San Jose’s Clayton Blackburn has been on a lot of fans’ radar recently. The 20-year-old righty, known for an overpowering curveball, was recently named the California League Pitcher of the Week.
For Blackburn, a rough start to the second half has only lead to adjustments — ones that have helped him in his outings. His first start in the second half was at Stockton’s Banner Island Ballpark, a very hitter-friendly place, lasting only 3.2 innings and giving up eight runs, of which only six were earned. After working with San Jose’s pitching coach, Mike Couchee, Blackburn has been pitching at least six innings in his outings.
“I’d say they put a big focus on pitching [in San Jose],” Blackburn said. “They’re really focusing on us developing as guys that can pitch in tough places.”
Blackburn acknowledged that San Jose isn’t as bad a park for pitchers as parks such as Lancaster’s or Stockton’s, but it’s a hitter’s league nonetheless.
“It keeps you humble,” Blackburn said about pitching in the California League. “I think that’s what they want. They want to see us fail a little bit so to see how you bounce back. I figure I’ve done that this year and so has other guys. Crick’s done it, Mejia’s done it, we’ve all done it. I think we bounce back well and we’ve had a good year.”
Blackburn’s curveball has been talked about amongst those in the baseball blogosphere. He knows it’s a big curveball that is pretty good, but he thinks he can always work to improve it and his control on it.
“I usually throw it for a strike, most times, when it’s good,” Blackburn said. “You can always work on it. Being able to throw wherever I want it, which I’m working on doing with my pitching coach and in our bullpen.”
While his curveball is what he’s known for, he’s working on adding a fourth pitch to his repertoire.
“I’ve also been developing a bit of a slider,” Blackburn said. “Early in the season, it was pretty loopy. It was more like a slurve, but these last couple of outings, I’ve gotten it to work much more like a slider.”
To develop the slider, Blackburn has been working on it in bullpen sessions and throwing flat grounds with reliever Danny Sandbrink.
“[Sandbrink] throws a pretty good [slider], so I’ve been seeing how he throws it, picking his brain on it,” Blackburn said.
Constantly trying to improve himself is the biggest thing for him, he said.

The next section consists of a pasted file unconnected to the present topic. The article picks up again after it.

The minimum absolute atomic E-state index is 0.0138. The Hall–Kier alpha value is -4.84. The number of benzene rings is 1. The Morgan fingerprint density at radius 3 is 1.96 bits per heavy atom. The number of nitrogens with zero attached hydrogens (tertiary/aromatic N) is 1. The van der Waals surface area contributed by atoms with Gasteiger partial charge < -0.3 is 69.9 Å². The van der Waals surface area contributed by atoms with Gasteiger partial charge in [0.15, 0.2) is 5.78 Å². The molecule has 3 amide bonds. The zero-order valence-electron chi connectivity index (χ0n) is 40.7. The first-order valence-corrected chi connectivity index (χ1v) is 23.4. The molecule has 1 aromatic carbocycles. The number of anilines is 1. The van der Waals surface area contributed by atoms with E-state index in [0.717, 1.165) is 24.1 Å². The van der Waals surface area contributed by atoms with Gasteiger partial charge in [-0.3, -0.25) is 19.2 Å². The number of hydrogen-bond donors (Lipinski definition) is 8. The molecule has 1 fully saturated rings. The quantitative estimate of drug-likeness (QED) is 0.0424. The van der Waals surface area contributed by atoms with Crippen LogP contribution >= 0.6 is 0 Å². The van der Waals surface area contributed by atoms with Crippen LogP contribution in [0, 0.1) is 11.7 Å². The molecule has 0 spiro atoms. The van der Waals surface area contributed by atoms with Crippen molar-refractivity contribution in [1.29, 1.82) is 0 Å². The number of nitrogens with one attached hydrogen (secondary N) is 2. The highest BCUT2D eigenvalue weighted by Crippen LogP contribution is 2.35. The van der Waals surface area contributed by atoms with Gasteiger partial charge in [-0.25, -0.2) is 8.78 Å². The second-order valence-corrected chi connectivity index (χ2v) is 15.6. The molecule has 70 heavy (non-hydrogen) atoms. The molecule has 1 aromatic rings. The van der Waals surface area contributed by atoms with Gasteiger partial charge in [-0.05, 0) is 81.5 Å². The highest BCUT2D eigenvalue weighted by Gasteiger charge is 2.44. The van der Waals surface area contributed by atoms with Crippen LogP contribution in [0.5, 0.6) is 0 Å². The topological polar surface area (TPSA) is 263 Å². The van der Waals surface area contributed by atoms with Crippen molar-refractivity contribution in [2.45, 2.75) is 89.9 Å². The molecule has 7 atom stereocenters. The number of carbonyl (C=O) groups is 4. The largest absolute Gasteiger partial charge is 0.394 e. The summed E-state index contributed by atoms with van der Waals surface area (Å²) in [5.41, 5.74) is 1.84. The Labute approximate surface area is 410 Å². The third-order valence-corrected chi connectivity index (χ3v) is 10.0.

“Play catch every day and throw bullpens,” Blackburn said. “Instead of just going out there, playing just to play and get something done and actually try to improve every day. That’s the biggest part of it.”
Strikeouts have been a big part of Blackburn’s season, having struck out 115 in 110 innings pitched and a K/9 of 9.3. He doesn’t set out to strike batters out, though — he just wants the outs.
“Strikeouts are good when you get into a situation where you’re in a jam and need a strikeout,” Blackburn said. “But for the most part, I don’t try to strike people out.”
He called his start on Jul. 25 against the Lancaster JetHawks his best outing of the season, where he struck out six and went eight innings, but he said he doesn’t go for strikeouts.
“I’m more of a control guy,” Blackburn said.
When it comes to approaching hitters, he said he tries to throw the ball down in the zone.
“The ground’s pretty hard, so a lot of ground balls go through the holes for base hits,” Blackburn said. “But I’d rather see that than cheap home runs.”
Mixing pitch speeds and location is key, he said.
Blackburn also points out the similarities between himself and fellow starter, lefty Ty Blach.
“Me and Ty are pretty similar from different sides of the plate,” Blackburn said. “We both attack the zone early and I think that’s where our strikeouts come from.”
They both get ahead in the count and are able to get guys out, he said. They both also try to get contact early in the count.
“Me and him both go deep in the game and that’s what we like to do,” Blackburn said.
Blackburn prefers to have games where he can go into the 7th than shorter outings, adding that that’s the type of mentality he and Blach have on the mound.
“Strikeouts will come along and if they do, great,” Blackburn said. “If not, it’s all about getting outs.”